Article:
Camidanlumab tesirine (ADCT-301) links Genmab’s HuMax-TAC antibody and the PBD-based warhead plus linker technology from ADC Therapeutics (ADCT) to target R/R Hodgkin lymphoma.

Novo Nordisk (NVO) has partnered with Genmab on the development of Mim8, a novel next-gen factor VIII mimetic human bispecific antibody for Haemophilia A.

PRV-015 binds to Interleukin-15 and is in a Phase II trial for Celiac disease. PRV-015 was originally developed by Amgen (AMGN) but is now being developed by Provention Bio (PRVB).

Lu AF82422 is a human mAb that targets the toxic alpha-synuclein protein for the treatment of multiple system atrophy “MSA”. This program is partnered with H. Lundbeck A/S (OTC:HLUKF).

In terms of company programs, Genmab has GEN3014, a Hexabody-CD38 for hematological malignancies, and GEN1047, a DuoBody-CD3xB7H4 for solid tumors.

Genmab's approach has generated 5 approved products with multiple revenue streams from milestone payments and royalties. Genmab's business model permits astounding profitability, margins, and free cash flow.

Genmab Profitability Grades

Genmab Profitability Grades (Seeking Alpha)

Plus, the company has a strong balance sheet, with over $2.973 billion in cash and short-term investments.

Growth Outlook

I believe Genmab’s long-term outlook should be centered on the company’s business model and their track record of producing cutting-edge therapeutics. The company’s platform technologies have produced mAbs that go after a broad range of targets and an assortment of diseases. Looking at the long list of pipeline programs and distinguished partners, I can say with confidence that company will have a multitude of revenue streams in the coming years.

For the near term, we should expect DARZALEX to continue to be the primary growth driver. In fact, the company has updated their lower-end guidance for 2022 from 10.8B DDK (~$1.5B) to 11B DDK (~$1.6B), which is attributable to projected growth from DARZALEX royalties.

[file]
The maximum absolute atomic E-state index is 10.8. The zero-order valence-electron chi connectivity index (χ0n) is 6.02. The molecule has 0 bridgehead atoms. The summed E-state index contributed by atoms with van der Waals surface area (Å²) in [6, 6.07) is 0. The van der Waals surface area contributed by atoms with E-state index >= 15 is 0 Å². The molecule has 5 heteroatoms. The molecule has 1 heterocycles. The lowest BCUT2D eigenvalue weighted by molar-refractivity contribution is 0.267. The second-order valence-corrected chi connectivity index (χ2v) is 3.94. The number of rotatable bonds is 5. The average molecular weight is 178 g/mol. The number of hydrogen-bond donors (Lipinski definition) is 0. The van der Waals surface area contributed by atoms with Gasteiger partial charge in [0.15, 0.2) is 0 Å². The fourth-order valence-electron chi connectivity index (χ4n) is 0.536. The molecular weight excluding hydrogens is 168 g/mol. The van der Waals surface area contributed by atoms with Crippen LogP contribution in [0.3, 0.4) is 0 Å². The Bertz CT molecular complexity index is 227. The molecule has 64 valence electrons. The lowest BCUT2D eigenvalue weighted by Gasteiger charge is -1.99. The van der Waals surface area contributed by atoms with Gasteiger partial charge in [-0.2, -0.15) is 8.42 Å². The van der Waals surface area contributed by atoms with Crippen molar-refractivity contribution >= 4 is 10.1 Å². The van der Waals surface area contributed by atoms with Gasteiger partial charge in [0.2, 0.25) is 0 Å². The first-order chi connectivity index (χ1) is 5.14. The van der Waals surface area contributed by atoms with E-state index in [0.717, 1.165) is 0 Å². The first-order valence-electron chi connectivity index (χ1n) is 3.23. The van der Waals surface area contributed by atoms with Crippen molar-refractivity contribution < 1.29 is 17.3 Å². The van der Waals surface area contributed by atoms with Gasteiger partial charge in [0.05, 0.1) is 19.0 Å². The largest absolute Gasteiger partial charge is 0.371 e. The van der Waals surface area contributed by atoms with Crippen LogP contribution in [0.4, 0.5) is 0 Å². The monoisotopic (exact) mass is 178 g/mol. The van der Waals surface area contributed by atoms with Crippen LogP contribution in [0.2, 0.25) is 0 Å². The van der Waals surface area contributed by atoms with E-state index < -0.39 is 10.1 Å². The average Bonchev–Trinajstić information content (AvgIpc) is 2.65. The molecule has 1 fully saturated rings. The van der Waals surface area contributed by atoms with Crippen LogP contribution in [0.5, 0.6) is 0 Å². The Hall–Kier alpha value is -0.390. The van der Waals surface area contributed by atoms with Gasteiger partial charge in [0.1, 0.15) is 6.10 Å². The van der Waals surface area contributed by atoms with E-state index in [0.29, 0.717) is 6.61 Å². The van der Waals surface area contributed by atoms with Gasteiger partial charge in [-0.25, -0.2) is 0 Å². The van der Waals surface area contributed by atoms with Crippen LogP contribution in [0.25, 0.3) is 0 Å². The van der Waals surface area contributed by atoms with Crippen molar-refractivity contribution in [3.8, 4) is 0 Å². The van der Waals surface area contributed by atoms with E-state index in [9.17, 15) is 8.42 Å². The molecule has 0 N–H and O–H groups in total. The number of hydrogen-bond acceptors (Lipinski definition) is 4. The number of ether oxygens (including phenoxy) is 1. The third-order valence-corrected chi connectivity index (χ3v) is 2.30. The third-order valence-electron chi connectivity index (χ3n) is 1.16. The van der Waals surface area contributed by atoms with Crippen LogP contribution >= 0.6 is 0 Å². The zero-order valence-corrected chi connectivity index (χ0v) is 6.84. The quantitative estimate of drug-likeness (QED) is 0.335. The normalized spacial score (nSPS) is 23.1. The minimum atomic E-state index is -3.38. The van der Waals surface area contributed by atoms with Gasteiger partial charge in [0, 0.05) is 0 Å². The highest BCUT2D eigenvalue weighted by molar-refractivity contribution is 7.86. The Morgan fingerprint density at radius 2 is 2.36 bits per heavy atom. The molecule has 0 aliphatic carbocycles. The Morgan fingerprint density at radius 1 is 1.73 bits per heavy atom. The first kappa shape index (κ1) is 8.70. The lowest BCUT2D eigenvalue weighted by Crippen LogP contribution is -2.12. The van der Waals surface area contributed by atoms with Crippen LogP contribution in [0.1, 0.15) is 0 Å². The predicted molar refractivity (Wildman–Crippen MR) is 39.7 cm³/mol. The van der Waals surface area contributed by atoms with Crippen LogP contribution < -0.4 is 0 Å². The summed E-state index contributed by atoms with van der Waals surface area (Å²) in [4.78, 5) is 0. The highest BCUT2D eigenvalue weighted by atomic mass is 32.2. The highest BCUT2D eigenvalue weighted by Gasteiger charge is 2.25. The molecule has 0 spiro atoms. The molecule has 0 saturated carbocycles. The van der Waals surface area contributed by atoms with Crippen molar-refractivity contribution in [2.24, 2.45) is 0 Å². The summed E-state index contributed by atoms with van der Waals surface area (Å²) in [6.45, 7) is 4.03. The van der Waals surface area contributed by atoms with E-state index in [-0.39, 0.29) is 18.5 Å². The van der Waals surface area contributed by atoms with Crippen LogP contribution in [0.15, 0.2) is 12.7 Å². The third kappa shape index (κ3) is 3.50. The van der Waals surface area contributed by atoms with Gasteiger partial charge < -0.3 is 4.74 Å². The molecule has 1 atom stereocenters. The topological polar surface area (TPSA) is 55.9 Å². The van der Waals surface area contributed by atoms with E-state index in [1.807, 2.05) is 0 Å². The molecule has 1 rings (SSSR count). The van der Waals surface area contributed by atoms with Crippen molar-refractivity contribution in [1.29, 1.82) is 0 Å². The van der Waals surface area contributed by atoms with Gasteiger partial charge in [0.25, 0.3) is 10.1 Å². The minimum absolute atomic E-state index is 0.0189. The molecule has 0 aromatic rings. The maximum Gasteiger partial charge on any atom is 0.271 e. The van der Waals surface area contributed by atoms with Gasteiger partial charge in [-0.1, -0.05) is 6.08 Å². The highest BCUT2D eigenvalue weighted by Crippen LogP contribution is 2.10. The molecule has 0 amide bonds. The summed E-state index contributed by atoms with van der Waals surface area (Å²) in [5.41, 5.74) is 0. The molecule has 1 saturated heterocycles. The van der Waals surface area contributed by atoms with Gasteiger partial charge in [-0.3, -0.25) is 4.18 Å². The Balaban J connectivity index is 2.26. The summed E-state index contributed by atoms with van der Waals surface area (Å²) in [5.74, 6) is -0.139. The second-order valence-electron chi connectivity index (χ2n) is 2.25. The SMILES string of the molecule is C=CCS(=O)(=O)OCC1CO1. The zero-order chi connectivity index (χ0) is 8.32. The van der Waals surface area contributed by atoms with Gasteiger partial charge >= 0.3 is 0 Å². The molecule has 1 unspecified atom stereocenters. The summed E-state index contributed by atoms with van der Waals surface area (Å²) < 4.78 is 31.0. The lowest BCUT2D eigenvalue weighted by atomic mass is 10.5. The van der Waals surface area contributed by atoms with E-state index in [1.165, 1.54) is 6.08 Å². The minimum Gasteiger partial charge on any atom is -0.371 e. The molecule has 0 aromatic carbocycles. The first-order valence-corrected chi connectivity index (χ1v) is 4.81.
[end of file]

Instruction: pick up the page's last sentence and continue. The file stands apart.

Genmab Updated 2022 Guidance

Genmab Updated 2022 Guidance (Genmab)

Accordingly, I anticipate Genmab to maintain this growth trajectory over the next several years as their approved drugs penetrate their markets.

Genmab Revenue Estimates

Genmab Revenue Estimates (Seeking Alpha)

Indeed, the Street expects Genmab to report strong double-digit growth in the coming years and surpass $4B in annual revenue, which would be roughly 0.5x forward price-to-sales. Considering the industry’s average price-to-sales is around 5x, we can say GMAB should deliver above-average market returns for the remainder of the decade. Therefore, I have designated GMAB as one of the top picks in my Seeking Alpha Marketplace Service, Compounding Healthcare.

DARZALEX Setback

Genmab recently stated that a tribunal determined by a majority opinion in favor of Janssen Biotech relating to two DARZALEX issues.

“The first issue concerned the question as to whether Janssen’s obligation to pay royalties on sales of the licensed product extends, in each applicable country, until the expiration or invalidation of the last-to-expire relevant Genmab-owned patent or the last-to-expire relevant Janssen-owned patent covering the product, as further defined and described in the license agreement.”

The tribunal determined that royalties to Genmab “extends through the expiration or invalidation of the last-to-expire relevant Genmab-owned patent” and not the Janssen-owned patent for DARZALEX. The Genmab patents for the U.S., European, and Japan “will expire in the late 2020s and early 2030s.” Whereas the Janssen patents would go into the mid to late 2030s. So, Genmab is going to be missing out on several years of peak or near-peak royalties.

“The second issue concerned the question as to whether Genmab is required to share in Janssen’s royalty payments to Halozyme Therapeutics, Inc. for the Halozyme enzyme technology used in the subcutaneous formulation of daratumumab (marketed as DARZALEX FASPRO® in the U.S.).” At the moment, reduced its royalty payments to Genmab by what it claims to be Genmab’s share of Janssen’s mid-single-digit royalty payments to Halozyme (HALO).